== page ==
"Day of rage" in downtown Beirut over wage bill

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Teachers and civil sector workers listen to speeches in downtown Beirut during a rally for higher wages. (Photo: Haitham Moussawi)

By: Marc Abizeid, Rana Harbi

Published Wednesday, May 14, 2014

Several thousand civil sector workers and teachers rallied in downtown Beirut Wednesday following a week-long strike over Parliament’s failure to approve a wage hike bill after two years of street protests.

Participants marched through several streets in separate groups led by protest organizers singing chants from megaphones before meeting up at Riad al-Solh protest square near Parliament.

"We want to be able to go to work with our heads held high," Hanna Gharib, head of the Union Coordination Committee (UCC) behind rally, said in a speech.

"Restore our dignity!" Gharib demanded from Parliament, which went in session Wednesday. Legislators were expected to discuss the draft wage scale bill, but it was unlikely to be voted on.

The demonstration came after several days of action organized by the UCC, a coalition of public sector workers’ syndicates and teachers unions, which is calling for 121 percent pay raises.

In his speech, Gharib also responded to parliament speaker Nabih Berri who had asked the union chief to apologize for comments he made accusing the 128-member legislator of corruption.

"I didn't accuse all the deputies of being corrupt. I'm addressing those who violate the citizens' rights and steal their money on a daily basis," Gharib said.

"Today's protest reflects the true face of democracy," Khaled Hadadi, general-secretary of the Lebanese Communist Party, told Al-Akhbar at the rally.

Protesters traveled from across the country to take part. All of those Al-Akhbar spoke to said Wednesday's protest was not their first over the wage scale issue.

"I've been coming out since day one of the protests. I remain hopeful," Nadia Youssef, an economics teacher at the Hassan Saab Public High School in Beirut, said.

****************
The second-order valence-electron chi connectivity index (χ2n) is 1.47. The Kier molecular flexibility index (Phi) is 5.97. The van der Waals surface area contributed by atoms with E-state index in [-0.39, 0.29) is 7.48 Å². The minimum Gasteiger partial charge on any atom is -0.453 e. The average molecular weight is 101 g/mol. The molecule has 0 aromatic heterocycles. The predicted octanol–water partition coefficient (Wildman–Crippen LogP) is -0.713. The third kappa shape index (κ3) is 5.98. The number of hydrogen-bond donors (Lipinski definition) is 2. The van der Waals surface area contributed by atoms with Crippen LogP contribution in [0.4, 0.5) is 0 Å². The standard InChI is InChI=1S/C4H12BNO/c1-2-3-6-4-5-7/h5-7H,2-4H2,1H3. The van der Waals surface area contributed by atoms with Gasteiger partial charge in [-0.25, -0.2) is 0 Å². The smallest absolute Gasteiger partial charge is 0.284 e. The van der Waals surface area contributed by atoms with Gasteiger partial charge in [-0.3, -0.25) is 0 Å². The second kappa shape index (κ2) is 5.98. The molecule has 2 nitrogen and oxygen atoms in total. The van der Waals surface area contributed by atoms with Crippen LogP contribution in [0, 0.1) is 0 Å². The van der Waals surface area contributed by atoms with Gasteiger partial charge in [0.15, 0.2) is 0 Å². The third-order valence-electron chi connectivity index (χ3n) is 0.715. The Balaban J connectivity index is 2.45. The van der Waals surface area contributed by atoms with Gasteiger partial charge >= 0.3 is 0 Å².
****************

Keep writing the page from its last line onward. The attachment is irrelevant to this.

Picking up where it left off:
"But I know these [MPs] are criminals and crooks. They don't benefit from funding our wage scale," she added.

Mounir Skaff, a mukhtar from Zahle, said he traveled with a group of teachers and workers in two vans to participate in the rally.

"I'm no stranger to protests," he said. "I participate in all protests, not just for the wage scale, but for all civil causes, including the protests to overthrow [Lebanon's] sectarian system."

"At the end of the day the people will succeed," he said. "The people are always stronger."

The UCC has been organizing rallies for two years over the wage scale bill. On Tuesday the workers had protested outside the Ministry of Tourism. A day earlier they rallied at the Ministry of Social Affairs. And before that, the education ministry.

They move around, but the message remains consistent: The UCC wants its 121% pay hike. It wants it to be given retroactively starting from 2012. And it will never accept that the bill be funded off the backs of the poor by raising taxes on basic necessities.

A parliamentary committee formed to study a draft bill approved by former Prime Minister Najib Mikati recommended that it be watered down substantially, infuriating the union activists.

March 8 MP Ali Fayyad said in a statement Wednesday that his political block fully supports the protesters' "righteous demands," and that it "refuses Value Added Tax on any purchases."

Fayyad added that "the results given by the committee responsible for studying the wage scale bill are not convincing."

Berri had said that if legislators failed to approve the bill Wednesday, it would brought back for a vote after the May 25 deadline for Parliament to choose a new president.

"After more than 10 years of corruption it's only normal that we see a demonstration of this size," Ibrahim Kurdi, a member of the Union of Lebanese Democratic Youth, told Al-Akhbar at the protest square.

Members of the leftist youth group began chanting "We want to burn down Solidere" as the education minister, surrounded by over a dozen security forces and private body guards, pummeled through the protesters.

"No, we don't want to burn down anything," another protester responded.

Solidere refers to the real estate giant whose name has become synonymous for Lebanon's poor with greed and corruption after forcing an untold number of Beirut residents from their homes in the nineties to make way for luxury suites.

"Honestly, I was expecting more people to turn out for the protest," Abir Kassis, a sociology teacher from Akkar, told Al-Akhbar. "There are a lot of people, and it's good, but if we really want to get what were asking for, we need to come out en masse."

"If we don't get 100 percent of what were asking for we at least need to see a substantial improvement in our work conditions," she said. "We can't let them act like they are giving us something with one hand and then allow them to take it away with the other hand."

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